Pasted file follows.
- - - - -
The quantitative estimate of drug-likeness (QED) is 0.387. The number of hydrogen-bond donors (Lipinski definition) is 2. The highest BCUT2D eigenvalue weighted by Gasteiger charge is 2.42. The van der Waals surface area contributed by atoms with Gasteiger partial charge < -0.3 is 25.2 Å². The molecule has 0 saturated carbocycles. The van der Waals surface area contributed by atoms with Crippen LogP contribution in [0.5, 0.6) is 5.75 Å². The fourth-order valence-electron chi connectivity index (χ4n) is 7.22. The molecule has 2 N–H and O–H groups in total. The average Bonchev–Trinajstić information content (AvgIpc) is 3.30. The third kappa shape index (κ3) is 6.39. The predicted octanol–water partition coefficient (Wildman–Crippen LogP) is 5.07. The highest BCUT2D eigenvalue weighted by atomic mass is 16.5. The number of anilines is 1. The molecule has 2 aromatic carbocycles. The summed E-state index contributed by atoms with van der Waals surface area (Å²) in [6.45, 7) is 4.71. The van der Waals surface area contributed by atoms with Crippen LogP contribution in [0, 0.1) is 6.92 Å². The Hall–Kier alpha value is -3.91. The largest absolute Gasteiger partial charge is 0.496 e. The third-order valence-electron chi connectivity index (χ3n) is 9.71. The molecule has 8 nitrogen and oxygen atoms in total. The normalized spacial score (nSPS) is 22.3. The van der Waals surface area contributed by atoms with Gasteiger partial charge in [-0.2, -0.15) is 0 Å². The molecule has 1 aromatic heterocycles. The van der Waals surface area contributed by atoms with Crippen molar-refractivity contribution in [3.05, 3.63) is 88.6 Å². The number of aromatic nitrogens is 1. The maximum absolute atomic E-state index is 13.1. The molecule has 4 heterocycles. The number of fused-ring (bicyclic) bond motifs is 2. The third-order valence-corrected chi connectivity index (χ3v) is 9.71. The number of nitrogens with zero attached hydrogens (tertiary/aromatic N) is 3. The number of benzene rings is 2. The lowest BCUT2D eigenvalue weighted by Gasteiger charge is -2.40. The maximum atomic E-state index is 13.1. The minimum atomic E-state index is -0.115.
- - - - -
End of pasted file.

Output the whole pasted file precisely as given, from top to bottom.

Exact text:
The quantitative estimate of drug-likeness (QED) is 0.387. The number of hydrogen-bond donors (Lipinski definition) is 2. The highest BCUT2D eigenvalue weighted by Gasteiger charge is 2.42. The van der Waals surface area contributed by atoms with Gasteiger partial charge < -0.3 is 25.2 Å². The molecule has 0 saturated carbocycles. The van der Waals surface area contributed by atoms with Crippen LogP contribution in [0.5, 0.6) is 5.75 Å². The fourth-order valence-electron chi connectivity index (χ4n) is 7.22. The molecule has 2 N–H and O–H groups in total. The average Bonchev–Trinajstić information content (AvgIpc) is 3.30. The third kappa shape index (κ3) is 6.39. The predicted octanol–water partition coefficient (Wildman–Crippen LogP) is 5.07. The highest BCUT2D eigenvalue weighted by atomic mass is 16.5. The number of anilines is 1. The molecule has 2 aromatic carbocycles. The summed E-state index contributed by atoms with van der Waals surface area (Å²) in [6.45, 7) is 4.71. The van der Waals surface area contributed by atoms with Crippen LogP contribution in [0, 0.1) is 6.92 Å². The Hall–Kier alpha value is -3.91. The largest absolute Gasteiger partial charge is 0.496 e. The third-order valence-electron chi connectivity index (χ3n) is 9.71. The molecule has 8 nitrogen and oxygen atoms in total. The normalized spacial score (nSPS) is 22.3. The van der Waals surface area contributed by atoms with Gasteiger partial charge in [-0.2, -0.15) is 0 Å². The molecule has 1 aromatic heterocycles. The van der Waals surface area contributed by atoms with Crippen molar-refractivity contribution in [3.05, 3.63) is 88.6 Å². The number of aromatic nitrogens is 1. The maximum absolute atomic E-state index is 13.1. The molecule has 4 heterocycles. The number of fused-ring (bicyclic) bond motifs is 2. The third-order valence-corrected chi connectivity index (χ3v) is 9.71. The number of nitrogens with zero attached hydrogens (tertiary/aromatic N) is 3. The number of benzene rings is 2. The lowest BCUT2D eigenvalue weighted by Gasteiger charge is -2.40. The maximum atomic E-state index is 13.1. The minimum atomic E-state index is -0.115.